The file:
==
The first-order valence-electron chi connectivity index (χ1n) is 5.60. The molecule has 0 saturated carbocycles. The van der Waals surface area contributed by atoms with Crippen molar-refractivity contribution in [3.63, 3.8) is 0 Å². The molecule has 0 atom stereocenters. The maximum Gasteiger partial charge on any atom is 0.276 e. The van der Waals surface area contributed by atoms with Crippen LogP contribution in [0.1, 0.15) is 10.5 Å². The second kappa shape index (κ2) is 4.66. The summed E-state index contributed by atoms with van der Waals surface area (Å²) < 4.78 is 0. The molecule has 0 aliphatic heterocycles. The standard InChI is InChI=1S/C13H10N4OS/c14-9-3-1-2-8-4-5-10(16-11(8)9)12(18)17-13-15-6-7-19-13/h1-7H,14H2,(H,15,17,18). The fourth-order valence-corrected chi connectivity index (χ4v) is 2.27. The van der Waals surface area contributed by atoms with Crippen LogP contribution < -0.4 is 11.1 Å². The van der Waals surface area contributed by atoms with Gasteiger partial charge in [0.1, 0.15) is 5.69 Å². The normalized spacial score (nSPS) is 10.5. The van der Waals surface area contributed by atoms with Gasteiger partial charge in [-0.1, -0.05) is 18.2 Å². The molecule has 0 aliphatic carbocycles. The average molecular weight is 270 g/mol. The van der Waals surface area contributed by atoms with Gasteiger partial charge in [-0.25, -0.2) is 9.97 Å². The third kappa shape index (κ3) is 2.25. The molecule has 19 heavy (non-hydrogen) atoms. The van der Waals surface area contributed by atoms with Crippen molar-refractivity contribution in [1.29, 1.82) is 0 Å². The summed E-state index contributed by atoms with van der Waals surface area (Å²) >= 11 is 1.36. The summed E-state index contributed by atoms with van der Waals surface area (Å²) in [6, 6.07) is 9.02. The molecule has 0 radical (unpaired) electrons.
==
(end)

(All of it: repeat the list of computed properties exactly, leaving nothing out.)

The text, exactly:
The first-order valence-electron chi connectivity index (χ1n) is 5.60. The molecule has 0 saturated carbocycles. The van der Waals surface area contributed by atoms with Crippen molar-refractivity contribution in [3.63, 3.8) is 0 Å². The molecule has 0 atom stereocenters. The maximum Gasteiger partial charge on any atom is 0.276 e. The van der Waals surface area contributed by atoms with Crippen LogP contribution in [0.1, 0.15) is 10.5 Å². The second kappa shape index (κ2) is 4.66. The summed E-state index contributed by atoms with van der Waals surface area (Å²) < 4.78 is 0. The molecule has 0 aliphatic heterocycles. The standard InChI is InChI=1S/C13H10N4OS/c14-9-3-1-2-8-4-5-10(16-11(8)9)12(18)17-13-15-6-7-19-13/h1-7H,14H2,(H,15,17,18). The fourth-order valence-corrected chi connectivity index (χ4v) is 2.27. The van der Waals surface area contributed by atoms with Crippen LogP contribution < -0.4 is 11.1 Å². The van der Waals surface area contributed by atoms with Gasteiger partial charge in [0.1, 0.15) is 5.69 Å². The normalized spacial score (nSPS) is 10.5. The van der Waals surface area contributed by atoms with Gasteiger partial charge in [-0.1, -0.05) is 18.2 Å². The molecule has 0 aliphatic carbocycles. The average molecular weight is 270 g/mol. The van der Waals surface area contributed by atoms with Gasteiger partial charge in [-0.25, -0.2) is 9.97 Å². The third kappa shape index (κ3) is 2.25. The molecule has 19 heavy (non-hydrogen) atoms. The van der Waals surface area contributed by atoms with Crippen molar-refractivity contribution in [1.29, 1.82) is 0 Å². The summed E-state index contributed by atoms with van der Waals surface area (Å²) >= 11 is 1.36. The summed E-state index contributed by atoms with van der Waals surface area (Å²) in [6, 6.07) is 9.02. The molecule has 0 radical (unpaired) electrons.